Proteogenomic insights into the biology and treatment of HPV-negative head and neck squamous cell carcinoma.

Affiliation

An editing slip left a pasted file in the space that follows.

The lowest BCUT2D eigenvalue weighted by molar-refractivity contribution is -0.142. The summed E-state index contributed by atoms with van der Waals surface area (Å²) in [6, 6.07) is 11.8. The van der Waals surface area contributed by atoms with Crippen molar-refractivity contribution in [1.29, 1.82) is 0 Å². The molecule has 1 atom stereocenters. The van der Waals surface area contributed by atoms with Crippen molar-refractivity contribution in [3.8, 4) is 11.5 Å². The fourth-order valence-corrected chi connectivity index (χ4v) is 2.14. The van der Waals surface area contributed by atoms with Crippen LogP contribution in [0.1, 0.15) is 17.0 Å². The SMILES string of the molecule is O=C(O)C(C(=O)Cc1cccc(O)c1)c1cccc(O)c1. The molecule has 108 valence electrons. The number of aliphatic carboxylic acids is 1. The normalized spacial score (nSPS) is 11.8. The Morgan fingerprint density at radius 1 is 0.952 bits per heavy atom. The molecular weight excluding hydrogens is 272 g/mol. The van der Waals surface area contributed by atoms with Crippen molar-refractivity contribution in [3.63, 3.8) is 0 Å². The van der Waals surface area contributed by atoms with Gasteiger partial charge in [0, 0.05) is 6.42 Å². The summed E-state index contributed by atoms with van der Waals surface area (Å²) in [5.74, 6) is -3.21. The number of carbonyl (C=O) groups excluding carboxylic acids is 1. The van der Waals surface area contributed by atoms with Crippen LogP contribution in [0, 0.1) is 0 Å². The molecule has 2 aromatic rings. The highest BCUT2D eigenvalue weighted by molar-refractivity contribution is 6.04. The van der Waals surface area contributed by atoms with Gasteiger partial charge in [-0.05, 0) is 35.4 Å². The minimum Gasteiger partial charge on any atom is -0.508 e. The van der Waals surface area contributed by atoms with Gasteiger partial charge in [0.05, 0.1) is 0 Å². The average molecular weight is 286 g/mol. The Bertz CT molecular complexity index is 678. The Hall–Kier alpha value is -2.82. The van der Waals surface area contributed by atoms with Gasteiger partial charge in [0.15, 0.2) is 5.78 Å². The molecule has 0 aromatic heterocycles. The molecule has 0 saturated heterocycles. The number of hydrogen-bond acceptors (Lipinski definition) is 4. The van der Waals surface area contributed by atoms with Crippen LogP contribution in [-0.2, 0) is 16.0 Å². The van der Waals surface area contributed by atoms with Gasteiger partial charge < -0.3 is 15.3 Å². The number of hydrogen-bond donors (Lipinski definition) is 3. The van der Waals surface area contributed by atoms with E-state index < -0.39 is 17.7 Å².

Collaborators: Agarwal A, Anderson ML, Avanessian SC, Avtonomov D, Bathe OF, Birger C, Birrer MJ, Blumenberg L, Bocik WE, Borate U, Borucki M, Burke MC, Cai S, Calinawan AP, Cerda S, Charamut A, Chen LS, Chowdhury S, Clauser KR, Culpepper H, Czernicki T, D'Angelo F, Day J, De Young S, Demir E, Ding F, Domagalski MJ, Dort JC, Druker B, Duffy E, Dyer M, Edwards NJ, Elburn K, Ermakova TS, Fenyo D, Ferrarotto R, Francis A, Gabriel S, Garofano L, Geffen Y, Getz G, Goldthwaite CA, Hannick LI, Hariharan P, Hayes DN, Heiman D, Hindenach B, Hoadley KA, Hostetter G, Hyrcza M, Jewell SD, Jones CD, Kane MH, Karz A, Kothadia RB, Krek A, Kumar-Sinha C, Liu T, Liu H, Ma W, Malc E, Malovannaya A, Mareedu S, Markey SP, Marrero-Oliveras A, Maunganidze N, McDermott JE, McGarvey PB, McGee J, Mieczkowski P, Migliozzi S, Montgomery R, Newton CJ, Ozbek U, Paulovich AG, Payne SH, Pazardzhikliev DD, Perou AM, Petralia F, Petrenko L, Piehowski PD, Placantonakis D, Polonskaya L, Ponomareva EV, Potapova O, Qi L, Qu N, Ramkissoon S, Reva B, Richey S, Robinson K, Roche N, Rodland K, Rohrer DC, Rykunov D, Schadt EE, Shi Y, Shutack Y, Singh S, Skelly T, Smith R, Sokoll LJ, Stawicki J, Stein SE, Suh J, Szopa W, Tabor D, Tan D, Tansil D, Teo GC, Thangudu RR, Tognon C, Traer E, Tsang S, Tyner J, Um KS, Valley DR, Vasilev LV, Vatanian N, Velvulou U, Vernon M, Westbrook TF, Whiteaker JR, Wu Y, Xu M, Yao L, Yi X, Yu F, Zaalishvili K, Zakhartsev Y, Zelt R, Zhao G, Zhu J.